6:10 AM Let me tell you why I teach Greek. It’s simply this. God has a plan for individuals. And He’s communicated this plan to us in His Word. Our God is a communicative God, and He has made known His will to us through those who penned the Scriptures. Biblical truth is just that: truth that is communicated in and through the Bible. It’s truth that is at once “inspired by God” and “profitable for teaching, for reproof, for correction, and for training in righteousness, so that the man [and woman] of God may be complete, equipped for every good work.” What all this implies is that if we are to move from the classroom to real life we will have to prize what we learn and view it as a life skill and not merely as an educational attainment. Of course, this isn’t easy. Almost all of us feel tremendous ambivalence as we wrestle with the question of just how to apply what we learn in the classroom to the real world. Yes, knowledge of Greek is essential if we are to have a firm foundation upon which to build our exegesis of the New Testament. On the other hand, I must say forcefully that facts, no matter how brilliantly taught or diligently acquired, are nothing more than the raw building blocks of life. How we put them together, and for what use (and whose glory), is another matter altogether.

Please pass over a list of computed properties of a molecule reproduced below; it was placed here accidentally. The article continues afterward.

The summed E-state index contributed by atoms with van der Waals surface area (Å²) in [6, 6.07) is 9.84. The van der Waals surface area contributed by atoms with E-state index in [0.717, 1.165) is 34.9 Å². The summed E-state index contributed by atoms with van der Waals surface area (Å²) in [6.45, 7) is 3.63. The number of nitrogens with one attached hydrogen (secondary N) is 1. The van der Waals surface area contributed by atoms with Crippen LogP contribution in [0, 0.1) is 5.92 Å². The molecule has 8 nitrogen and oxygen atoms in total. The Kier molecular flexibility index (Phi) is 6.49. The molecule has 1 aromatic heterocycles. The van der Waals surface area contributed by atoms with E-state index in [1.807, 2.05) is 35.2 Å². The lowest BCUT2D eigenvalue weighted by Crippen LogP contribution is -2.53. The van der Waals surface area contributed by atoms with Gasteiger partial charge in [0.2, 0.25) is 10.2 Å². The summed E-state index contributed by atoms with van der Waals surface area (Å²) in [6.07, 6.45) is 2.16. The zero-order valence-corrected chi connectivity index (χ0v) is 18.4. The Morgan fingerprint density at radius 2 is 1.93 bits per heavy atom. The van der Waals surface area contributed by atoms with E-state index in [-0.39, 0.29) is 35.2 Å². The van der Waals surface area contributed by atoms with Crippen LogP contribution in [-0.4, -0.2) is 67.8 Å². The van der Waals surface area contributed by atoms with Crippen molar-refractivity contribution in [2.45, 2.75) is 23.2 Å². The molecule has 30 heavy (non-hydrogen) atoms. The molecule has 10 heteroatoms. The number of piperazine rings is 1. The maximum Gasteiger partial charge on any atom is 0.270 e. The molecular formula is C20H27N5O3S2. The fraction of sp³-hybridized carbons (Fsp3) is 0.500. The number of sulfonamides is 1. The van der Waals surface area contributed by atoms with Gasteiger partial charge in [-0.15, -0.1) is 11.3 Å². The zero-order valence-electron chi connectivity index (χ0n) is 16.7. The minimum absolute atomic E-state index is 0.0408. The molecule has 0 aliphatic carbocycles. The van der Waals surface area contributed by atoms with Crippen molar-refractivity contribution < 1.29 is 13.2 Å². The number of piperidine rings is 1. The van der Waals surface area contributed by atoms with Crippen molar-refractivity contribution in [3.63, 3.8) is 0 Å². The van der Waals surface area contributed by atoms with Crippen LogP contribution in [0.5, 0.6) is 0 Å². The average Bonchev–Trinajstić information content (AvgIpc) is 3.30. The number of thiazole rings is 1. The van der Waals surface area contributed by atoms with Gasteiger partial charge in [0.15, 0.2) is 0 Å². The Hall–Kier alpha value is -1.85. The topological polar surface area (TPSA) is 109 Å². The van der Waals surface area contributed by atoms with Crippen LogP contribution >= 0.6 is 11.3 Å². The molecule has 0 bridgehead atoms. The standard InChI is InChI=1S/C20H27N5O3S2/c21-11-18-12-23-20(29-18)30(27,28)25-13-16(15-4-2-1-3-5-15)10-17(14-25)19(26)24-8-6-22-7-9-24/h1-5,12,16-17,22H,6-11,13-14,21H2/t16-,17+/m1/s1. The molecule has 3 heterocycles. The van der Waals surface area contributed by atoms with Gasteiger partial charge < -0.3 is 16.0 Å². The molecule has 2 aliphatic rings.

It will be an exciting week in Greek 2: the aorist middle plus the imperfect middle/passive. I’m convinced that my calling in life is not to be just a Greek teacher (or even a just Greek teacher) but to be a Christian. In that spirit, I’m praying hard for my Greek students. Theirs is a daunting task, but God is able!
(From Dave Black Online, used by permission. Dave Black is author of The Jesus Paradigm, Seven Marks of a New Testament Church, and Aprenda a leer el Griego del Nuevo Testamento, along with many other books.)